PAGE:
I had two job offers last week. One was for a fairly senior position, managing a couple of heritage sites and all the associated staff. It’s a role I applied for twice prior to the arrival of Chublet and just missed out on each time. It’s a high paced, full of interesting challenges job that is just the sort of thing I’ve been working towards since I started my career. The other job was almost the complete opposite. It’s an admin / front of house position with a local art gallery. It’s two days a week, has very little responsibility, no management and is the sort of thing I was doing 10 years ago when I first started in the cultural sector.
Much to my surprise, when I really sat down and thought about the jobs and the requirements of them, I came to the realisation that I actually wanted to take the lower graded position. My deeply held desires to prove myself at that management level, to feel alive with the buzz of a fast paced, high demand role have disappeared for the moment. I was still very excited about the possibilities of the job, of the changes I might have been able to make, of the innovations I could have work-shopped with an amazing team; but the idea of doing the hours required to achieve that, of bringing work stresses home most nights, of logging in to my email over the weekend to try and catch up on work, of always being on call, made me worry. It made me realise that I didn’t want to be that mother, and that at this moment, my time with Chublet is too precious. I want to be able to focus on her on my days at home, and I want more than just the weekends with her.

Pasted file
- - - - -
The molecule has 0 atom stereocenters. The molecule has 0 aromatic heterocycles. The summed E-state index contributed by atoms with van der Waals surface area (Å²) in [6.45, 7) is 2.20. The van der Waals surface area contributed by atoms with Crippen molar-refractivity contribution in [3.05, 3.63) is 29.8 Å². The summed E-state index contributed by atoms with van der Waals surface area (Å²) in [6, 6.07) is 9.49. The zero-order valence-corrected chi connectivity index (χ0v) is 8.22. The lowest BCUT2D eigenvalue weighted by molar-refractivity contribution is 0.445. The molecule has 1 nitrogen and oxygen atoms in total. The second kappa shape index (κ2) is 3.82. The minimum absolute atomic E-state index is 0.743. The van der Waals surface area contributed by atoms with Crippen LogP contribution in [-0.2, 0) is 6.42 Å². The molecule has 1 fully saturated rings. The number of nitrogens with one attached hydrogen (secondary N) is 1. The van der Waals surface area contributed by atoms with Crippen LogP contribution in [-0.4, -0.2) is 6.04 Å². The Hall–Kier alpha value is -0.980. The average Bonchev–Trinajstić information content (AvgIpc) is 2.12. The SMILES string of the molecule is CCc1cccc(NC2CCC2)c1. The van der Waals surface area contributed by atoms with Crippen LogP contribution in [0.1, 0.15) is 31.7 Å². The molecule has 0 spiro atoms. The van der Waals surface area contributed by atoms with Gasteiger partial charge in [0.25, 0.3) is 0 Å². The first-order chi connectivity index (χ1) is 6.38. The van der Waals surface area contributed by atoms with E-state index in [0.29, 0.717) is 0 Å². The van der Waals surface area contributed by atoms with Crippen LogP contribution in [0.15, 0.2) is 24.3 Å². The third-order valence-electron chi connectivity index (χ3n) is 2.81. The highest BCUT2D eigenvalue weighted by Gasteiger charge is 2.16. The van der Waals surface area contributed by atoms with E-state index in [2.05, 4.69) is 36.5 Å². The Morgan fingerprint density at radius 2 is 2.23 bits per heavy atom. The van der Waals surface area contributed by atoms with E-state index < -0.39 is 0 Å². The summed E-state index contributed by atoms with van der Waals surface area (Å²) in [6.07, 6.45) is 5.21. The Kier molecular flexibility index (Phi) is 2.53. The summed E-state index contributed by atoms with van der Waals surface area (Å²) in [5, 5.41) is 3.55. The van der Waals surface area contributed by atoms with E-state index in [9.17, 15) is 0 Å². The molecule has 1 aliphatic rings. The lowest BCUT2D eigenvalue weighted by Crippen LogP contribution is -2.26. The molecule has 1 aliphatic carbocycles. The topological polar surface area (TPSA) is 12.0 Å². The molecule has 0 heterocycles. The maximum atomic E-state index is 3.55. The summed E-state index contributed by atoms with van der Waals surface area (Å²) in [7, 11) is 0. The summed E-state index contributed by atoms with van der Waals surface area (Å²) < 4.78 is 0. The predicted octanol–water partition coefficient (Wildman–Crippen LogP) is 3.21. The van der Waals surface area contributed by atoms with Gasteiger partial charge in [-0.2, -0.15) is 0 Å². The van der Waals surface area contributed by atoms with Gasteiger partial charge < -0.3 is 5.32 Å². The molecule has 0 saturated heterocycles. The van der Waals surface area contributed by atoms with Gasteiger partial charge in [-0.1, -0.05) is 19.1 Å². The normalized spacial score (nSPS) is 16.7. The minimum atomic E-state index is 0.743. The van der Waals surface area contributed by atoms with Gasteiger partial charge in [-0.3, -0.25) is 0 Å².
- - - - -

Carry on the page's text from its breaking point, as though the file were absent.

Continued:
I’ve read a couple of articles recently that look at stay at home parenting with some interesting conculsions. Sam de Brito suggests that he loves being a SAHD as he lacks ambition that irked me, and I think this response from Andie Fox is closer to where I am at. Right now, due to the decisions I had to make over this last weekend, I’ve realised my priorities have changed. For now, I want to be able to split my time between working and mothering fairly equally. I want to be able to spend the days with Chublet without worrying about work. I want the enjoyment of work and feeling like I am achieving against measurable, known targets, but I also want to be able to walk out the door after the day and leave all my work things behind that door. So that when I come home to Chublet I can focus on her and on my family. However I still dream of one day achieving great things in my career. I do still want to get to that senior management position, I want to be able to work in a way that I can influence the shape of the organisation in some way, I want to know that I can make a difference. But as it turns out, I don’t want that at any cost. As it turns out, I want a stable, happy family life more; and for this family, right now, that means I take a part-time job at a much lower level.